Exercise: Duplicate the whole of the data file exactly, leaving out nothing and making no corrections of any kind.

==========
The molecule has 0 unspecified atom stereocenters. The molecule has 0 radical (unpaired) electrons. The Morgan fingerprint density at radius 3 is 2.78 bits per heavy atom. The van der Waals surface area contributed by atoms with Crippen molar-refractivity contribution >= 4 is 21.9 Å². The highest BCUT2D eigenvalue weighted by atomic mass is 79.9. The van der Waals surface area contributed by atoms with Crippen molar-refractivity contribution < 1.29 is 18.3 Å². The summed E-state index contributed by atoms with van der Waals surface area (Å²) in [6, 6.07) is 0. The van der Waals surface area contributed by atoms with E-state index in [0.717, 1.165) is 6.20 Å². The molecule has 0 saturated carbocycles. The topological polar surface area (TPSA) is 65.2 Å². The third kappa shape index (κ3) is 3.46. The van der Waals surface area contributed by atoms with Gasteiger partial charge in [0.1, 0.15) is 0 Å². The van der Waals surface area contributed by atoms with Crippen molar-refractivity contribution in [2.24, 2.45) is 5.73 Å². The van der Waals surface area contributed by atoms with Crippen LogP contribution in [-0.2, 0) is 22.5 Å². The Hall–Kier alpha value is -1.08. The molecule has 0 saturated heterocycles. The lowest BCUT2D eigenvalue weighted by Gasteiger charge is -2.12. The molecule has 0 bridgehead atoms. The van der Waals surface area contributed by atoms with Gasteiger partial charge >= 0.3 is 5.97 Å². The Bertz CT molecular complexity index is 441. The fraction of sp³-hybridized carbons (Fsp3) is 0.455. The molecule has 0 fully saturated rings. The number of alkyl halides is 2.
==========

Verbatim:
The molecule has 0 unspecified atom stereocenters. The molecule has 0 radical (unpaired) electrons. The Morgan fingerprint density at radius 3 is 2.78 bits per heavy atom. The van der Waals surface area contributed by atoms with Crippen molar-refractivity contribution >= 4 is 21.9 Å². The highest BCUT2D eigenvalue weighted by atomic mass is 79.9. The van der Waals surface area contributed by atoms with Crippen molar-refractivity contribution < 1.29 is 18.3 Å². The summed E-state index contributed by atoms with van der Waals surface area (Å²) in [6, 6.07) is 0. The van der Waals surface area contributed by atoms with E-state index in [0.717, 1.165) is 6.20 Å². The molecule has 0 saturated carbocycles. The topological polar surface area (TPSA) is 65.2 Å². The third kappa shape index (κ3) is 3.46. The van der Waals surface area contributed by atoms with Gasteiger partial charge in [0.1, 0.15) is 0 Å². The van der Waals surface area contributed by atoms with Crippen molar-refractivity contribution in [2.24, 2.45) is 5.73 Å². The van der Waals surface area contributed by atoms with Crippen LogP contribution in [-0.2, 0) is 22.5 Å². The Hall–Kier alpha value is -1.08. The molecule has 0 saturated heterocycles. The lowest BCUT2D eigenvalue weighted by Gasteiger charge is -2.12. The molecule has 0 bridgehead atoms. The van der Waals surface area contributed by atoms with Gasteiger partial charge >= 0.3 is 5.97 Å². The Bertz CT molecular complexity index is 441. The fraction of sp³-hybridized carbons (Fsp3) is 0.455. The molecule has 0 fully saturated rings. The number of alkyl halides is 2.